Book Reviews

National Book Award Winner Patti Smith Begs Us, "Don't Abandon the Book"

Patti Smith won the National Book Award for Nonfiction this past week for her memoir "Just Kids," which recounts her relationship with Robert Mapplethorpe in the '60s and '70s. But "Just Kids" is far from her first flirtation with the written word.

Smith has actually published numerous books of poetry. And unlike other successful rock stars who have stumbled awkwardly into verse (Jewel and Billy Corgan come to mind), Smith's work reflects that she was a poet first, and that her love affair with the art runs deep.
It was the summer Coltrane died, the summer of love and riots, and the summer when a chance encounter in Brooklyn led two young people on a path of art, devotion, and initiation.

Patti Smith would evolve as a poet and performer, and Robert Mapplethorpe would direct his highly provocative style toward photography. Bound in innocence and enthusiasm, they traversed the city from Coney Island to Forty-second Street, and eventually to the celebrated round table of Max's Kansas City. It was a time of heightened awareness, when the worlds of poetry, rock and roll, art, and sexual politics were colliding and exploding. Just Kids begins as a love story and ends as an elegy. It serves as a salute to New York City during the late sixties and seventies.

Books Done Better: You Tell Us How

Book review staff at NPR ask for feedback about what books they should look at in the future.

Full piece here.

Ron Charles Spooktacular Book Review (now with VIDEO!)

OMG, he's lost his the woods...with books he HASN'T even read. The Washington Post's Ron Charles presents... "I'M NOT A WITCH, I'M A BOOK CRITIC". Guest appearance by author Lisa Scottoline in a reenactment of Hitchcock's shower scene from Psycho. Wild.

Review: Before You Suffocate Your Own Fool Self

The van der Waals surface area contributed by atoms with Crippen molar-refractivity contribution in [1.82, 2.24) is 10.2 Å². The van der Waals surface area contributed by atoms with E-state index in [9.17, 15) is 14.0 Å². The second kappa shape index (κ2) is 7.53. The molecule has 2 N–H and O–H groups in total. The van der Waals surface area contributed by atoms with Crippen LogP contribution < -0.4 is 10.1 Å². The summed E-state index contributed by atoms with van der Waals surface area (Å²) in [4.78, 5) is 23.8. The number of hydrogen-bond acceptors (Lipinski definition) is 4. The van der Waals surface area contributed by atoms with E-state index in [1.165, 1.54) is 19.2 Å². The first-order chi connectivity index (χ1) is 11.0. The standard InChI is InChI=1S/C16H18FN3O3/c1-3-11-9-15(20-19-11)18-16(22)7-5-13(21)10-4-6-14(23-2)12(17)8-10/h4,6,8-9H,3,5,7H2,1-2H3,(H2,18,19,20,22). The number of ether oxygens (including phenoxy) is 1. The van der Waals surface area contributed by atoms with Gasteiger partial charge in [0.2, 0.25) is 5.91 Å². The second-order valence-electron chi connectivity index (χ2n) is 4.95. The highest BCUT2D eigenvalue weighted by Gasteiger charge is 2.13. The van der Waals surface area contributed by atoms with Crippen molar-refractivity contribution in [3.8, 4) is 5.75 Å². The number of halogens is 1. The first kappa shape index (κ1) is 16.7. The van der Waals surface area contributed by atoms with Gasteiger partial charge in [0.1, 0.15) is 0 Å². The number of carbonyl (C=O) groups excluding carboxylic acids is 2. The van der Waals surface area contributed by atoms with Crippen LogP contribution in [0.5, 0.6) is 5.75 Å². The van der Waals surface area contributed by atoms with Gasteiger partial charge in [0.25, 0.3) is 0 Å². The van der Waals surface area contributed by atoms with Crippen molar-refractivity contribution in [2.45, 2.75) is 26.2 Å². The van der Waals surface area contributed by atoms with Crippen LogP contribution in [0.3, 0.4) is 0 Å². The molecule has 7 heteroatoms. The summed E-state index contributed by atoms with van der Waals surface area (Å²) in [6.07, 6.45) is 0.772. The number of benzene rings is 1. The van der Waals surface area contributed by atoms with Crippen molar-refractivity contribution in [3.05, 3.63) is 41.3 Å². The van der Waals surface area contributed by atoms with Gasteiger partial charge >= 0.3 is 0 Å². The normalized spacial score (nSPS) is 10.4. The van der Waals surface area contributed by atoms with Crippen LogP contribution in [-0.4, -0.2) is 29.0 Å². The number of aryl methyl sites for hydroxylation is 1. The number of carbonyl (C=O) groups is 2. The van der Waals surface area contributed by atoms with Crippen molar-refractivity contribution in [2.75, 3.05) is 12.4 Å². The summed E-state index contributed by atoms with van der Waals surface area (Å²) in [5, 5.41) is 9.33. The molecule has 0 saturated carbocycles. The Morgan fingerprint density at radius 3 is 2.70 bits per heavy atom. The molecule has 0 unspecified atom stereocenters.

@Roncharles (Washington Post) tweets: "Totally Hip Video Book Reviewer dons bacon, admits errors, loves Danielle Evans' short story collection BEFORE YOU SUFFOCATE YOUR OWN FOOL SELF." Here's the video book review and the written review.

Cooler Than a Book...It's BOOKER

Another video book review of the Book Prize Finalists from the Washington Post's hipper than hip Ron Charles:

Meet Adele Mundy, Badass Space Librarian

Even fantasy librarians can be awesome.

For conspiring against the government of Cinnabar, her family was massacred; she is the sole survivor. She's a scholar, a librarian turned Signals Officer who has joined Daniel Leary, a lieutenant in the Republic of Cinnabar Navy (RCN) to battle against treacherous politicians, the Alliance, rebels, and all manner of galactic grief and peril. She is a master of information technology and spy craft. She likes weapons and knows how to use them.

Don't mess with Adele Mundy, sharpshooting librarian in space. More on this title, "Some Golden Harbor" by David Drake at BookTryst.

DAILY SHOW Appearance Trumps NYT BR

EarlyWord has an interesting entry titled:
DAILY SHOW Appearance Trumps NYT BR

Excerpt: It can now be quantified; an appearance on The Daily Show with Jon Stewart does more for a book’s sales than a review in the NYT Book Review.

Full entry here:

Taxonomy upgrade extras: 

Franzen's New Novel Freedom

Did you enjoy the last Ron Charles video book review? Here's the new one...on Jonathan Franzen's new and highly anticipated title, Freedom. Washington Post review.

A Look Back at the History of Print and Publishing (or It's Always Been a Tough Business)

Change of pace from the more frequent 'death of print' stories here on LISNews.

This one's about the birth of print; a discussion of the newly published book by Andrew Pettegree, "The Book in the Renaissance" with Tom Scocca of Slate and the Boston Globe.

In the beginning, before there was such a thing as a Gutenberg Bible, Johannes Gutenberg laid out his rows of metal type and brushed them with ink and, using the mechanism that would change the world, produced an ordinary little schoolbook. It was probably an edition of a fourth-century grammar text by Aelius Donatus, some 28 pages long. Only a few fragments of the printed sheets survive, because no one thought the book was worth keeping.

“Now had he kept to that, doing probably would all have been well,” said Andrew Pettegree, a professor of modern history at the University of St. Andrews and author of “The Book in the Renaissance,” the story of the birth of print. Instead, Gutenberg was bent on making a grand statement, an edition of Scripture that would cost half as much as a house and would live through the ages. In the end, struggling for capital to support the Bible project, Gutenberg was forced out of his own print shop by his business partner, Johann Fust.

The article continues in a question and answer format here.

Video Book Review

Too much reading to do? Get your book review fix by video. Here's Ron Charles of the Washington Post reviewing "My Hollywood" by Mona Simpson:


Subscribe to Book Reviews